Uranium supplies will not limit the expansion of nuclear power in the U.S. or around the world for the foreseeable future, according to a major new interdisciplinary study produced under the auspices of the MIT Energy Initiative.
The study challenges conventional assumptions about nuclear energy. It suggests that nuclear power using today’s reactor technology with a once-through fuel cycle can play a significant part in displacing the world’s carbon-emitting fossil-fuel plants, and thus help to reduce the potential for global climate change. But determining the best fuel cycle for the next generation of nuclear power plants will require more research, the report concludes.
The report focuses on what is known as the “nuclear fuel cycle” — a concept that encompasses both the kind of fuel used to power a reactor (currently, most of the world’s reactors run on mined uranium that has been enriched, while a few run on plutonium) and what happens to the fuel after it has been used (either stored on site or disposed of underground — a “once-through” cycle — or reprocessed to yield new reactor fuel).
Ernest J. Moniz, director of the MIT Energy Initiative and co-chair of the new study, says the report’s conclusion that uranium supplies will not limit growth of the industry runs contrary to the view that had prevailed for decades — one that guided decisions about which technologies were viable. “The failure to understand the extent of the uranium resource was a very big deal” for determining which fuel cycles were developed and the schedule of their development, he says.
In the United States, the idea of a limited uranium supply prompted decades of planning aimed at ultimately developing “fast spectrum” reactors to breed plutonium. Such systems convert non-fissile forms of uranium — that is, not capable of sustaining a nuclear reaction — into different fissile elements, including plutonium, that could be used to fuel other reactors. Thus, via fuel recycling, they create a much greater supply of reactor fuel than could be obtained by relying only on fuel made directly from processed uranium ore.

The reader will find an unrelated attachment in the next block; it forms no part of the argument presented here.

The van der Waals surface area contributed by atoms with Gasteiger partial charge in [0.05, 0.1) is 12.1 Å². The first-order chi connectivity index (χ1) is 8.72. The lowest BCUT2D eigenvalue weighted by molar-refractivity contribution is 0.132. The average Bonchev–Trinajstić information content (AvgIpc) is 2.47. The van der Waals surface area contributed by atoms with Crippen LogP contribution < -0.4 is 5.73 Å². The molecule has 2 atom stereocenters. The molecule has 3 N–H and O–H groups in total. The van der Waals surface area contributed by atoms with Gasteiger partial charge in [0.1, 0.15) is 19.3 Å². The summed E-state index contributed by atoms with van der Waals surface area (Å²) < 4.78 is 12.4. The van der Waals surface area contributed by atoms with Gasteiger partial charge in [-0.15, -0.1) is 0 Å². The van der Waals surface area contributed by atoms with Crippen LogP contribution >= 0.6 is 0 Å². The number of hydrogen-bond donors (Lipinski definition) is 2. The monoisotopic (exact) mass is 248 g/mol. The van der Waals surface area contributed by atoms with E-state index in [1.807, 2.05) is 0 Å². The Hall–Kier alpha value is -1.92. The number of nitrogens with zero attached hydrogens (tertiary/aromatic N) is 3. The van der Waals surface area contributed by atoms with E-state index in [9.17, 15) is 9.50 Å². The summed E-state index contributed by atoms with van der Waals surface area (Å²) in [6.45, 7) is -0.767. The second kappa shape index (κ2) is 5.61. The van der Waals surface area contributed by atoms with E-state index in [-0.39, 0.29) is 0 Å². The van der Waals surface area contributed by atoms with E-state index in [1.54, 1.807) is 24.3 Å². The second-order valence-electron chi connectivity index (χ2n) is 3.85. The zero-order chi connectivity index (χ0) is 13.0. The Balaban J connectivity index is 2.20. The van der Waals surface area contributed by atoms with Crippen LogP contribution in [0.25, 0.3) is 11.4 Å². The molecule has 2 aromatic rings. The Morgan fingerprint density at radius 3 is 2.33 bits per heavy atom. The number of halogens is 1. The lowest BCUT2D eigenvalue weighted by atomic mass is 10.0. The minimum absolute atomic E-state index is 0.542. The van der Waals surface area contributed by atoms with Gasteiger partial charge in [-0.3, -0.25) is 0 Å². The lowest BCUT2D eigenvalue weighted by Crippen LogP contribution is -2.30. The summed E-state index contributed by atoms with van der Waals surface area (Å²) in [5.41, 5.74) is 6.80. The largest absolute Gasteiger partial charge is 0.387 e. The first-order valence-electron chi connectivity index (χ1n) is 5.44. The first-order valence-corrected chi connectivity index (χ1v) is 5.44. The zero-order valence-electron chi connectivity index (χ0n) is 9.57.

But it would take a conventional light-water reactor (LWR) 30 years just to provide the plutonium to start one such breeder reactor, and so far, such systems have not been found to be economically viable.
The new study suggests an alternative: an enriched uranium-initiated breeder reactor in which additional natural or depleted (that is, a remnant of the enrichment process) uranium is added to the reactor core at the same rate nuclear materials are consumed. No excess nuclear materials are produced. This is a much simpler and more efficient self-sustaining fuel cycle.
There’s an additional benefit to this concept that would provide a built-in protection against nuclear weapons proliferation: Large amounts of separated plutonium, a nuclear-weapons material, are needed to start the breeder reactors in the traditional fuel cycle. In contrast, the starting uranium fuel could not be used for a weapon. On the downside, however, there are little hard data on whether such a cycle would really be practical and economically competitive.
One of the report’s major conclusions is that more research is needed before such decisions can be made.
Looking at whole systems
One reason the study came to such different conclusions from previous research is because it looked at the various components — from mining to reactor operation to waste disposal — holistically, explains Mujid Kazimi, the TEPCO Professor of Nuclear Engineering at MIT and co-chair of the study. “When you look at the whole thing together, you start seeing things that were not obvious before,” he says.